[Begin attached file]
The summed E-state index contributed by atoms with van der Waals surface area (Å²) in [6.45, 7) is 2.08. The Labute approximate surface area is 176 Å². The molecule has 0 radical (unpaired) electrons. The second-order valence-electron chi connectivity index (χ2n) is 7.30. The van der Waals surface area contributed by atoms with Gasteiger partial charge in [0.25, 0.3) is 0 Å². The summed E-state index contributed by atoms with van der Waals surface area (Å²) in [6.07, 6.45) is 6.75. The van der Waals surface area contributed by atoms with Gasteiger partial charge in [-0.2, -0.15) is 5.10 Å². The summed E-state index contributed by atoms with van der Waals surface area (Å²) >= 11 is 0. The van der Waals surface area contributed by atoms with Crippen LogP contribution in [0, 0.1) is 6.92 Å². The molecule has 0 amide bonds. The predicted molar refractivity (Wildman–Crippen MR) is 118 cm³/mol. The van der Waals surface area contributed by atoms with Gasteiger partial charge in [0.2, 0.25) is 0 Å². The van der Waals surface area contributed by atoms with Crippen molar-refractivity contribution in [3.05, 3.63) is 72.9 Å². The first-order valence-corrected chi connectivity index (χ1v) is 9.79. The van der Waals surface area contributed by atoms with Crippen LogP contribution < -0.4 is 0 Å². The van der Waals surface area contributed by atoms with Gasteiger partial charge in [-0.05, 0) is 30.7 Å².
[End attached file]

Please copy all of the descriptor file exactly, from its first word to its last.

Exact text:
The summed E-state index contributed by atoms with van der Waals surface area (Å²) in [6.45, 7) is 2.08. The Labute approximate surface area is 176 Å². The molecule has 0 radical (unpaired) electrons. The second-order valence-electron chi connectivity index (χ2n) is 7.30. The van der Waals surface area contributed by atoms with Gasteiger partial charge in [0.25, 0.3) is 0 Å². The summed E-state index contributed by atoms with van der Waals surface area (Å²) in [6.07, 6.45) is 6.75. The van der Waals surface area contributed by atoms with Gasteiger partial charge in [-0.2, -0.15) is 5.10 Å². The summed E-state index contributed by atoms with van der Waals surface area (Å²) >= 11 is 0. The van der Waals surface area contributed by atoms with Crippen LogP contribution in [0, 0.1) is 6.92 Å². The molecule has 0 amide bonds. The predicted molar refractivity (Wildman–Crippen MR) is 118 cm³/mol. The van der Waals surface area contributed by atoms with Gasteiger partial charge in [0.2, 0.25) is 0 Å². The van der Waals surface area contributed by atoms with Crippen molar-refractivity contribution in [3.05, 3.63) is 72.9 Å². The first-order valence-corrected chi connectivity index (χ1v) is 9.79. The van der Waals surface area contributed by atoms with Crippen LogP contribution < -0.4 is 0 Å². The van der Waals surface area contributed by atoms with Gasteiger partial charge in [-0.05, 0) is 30.7 Å².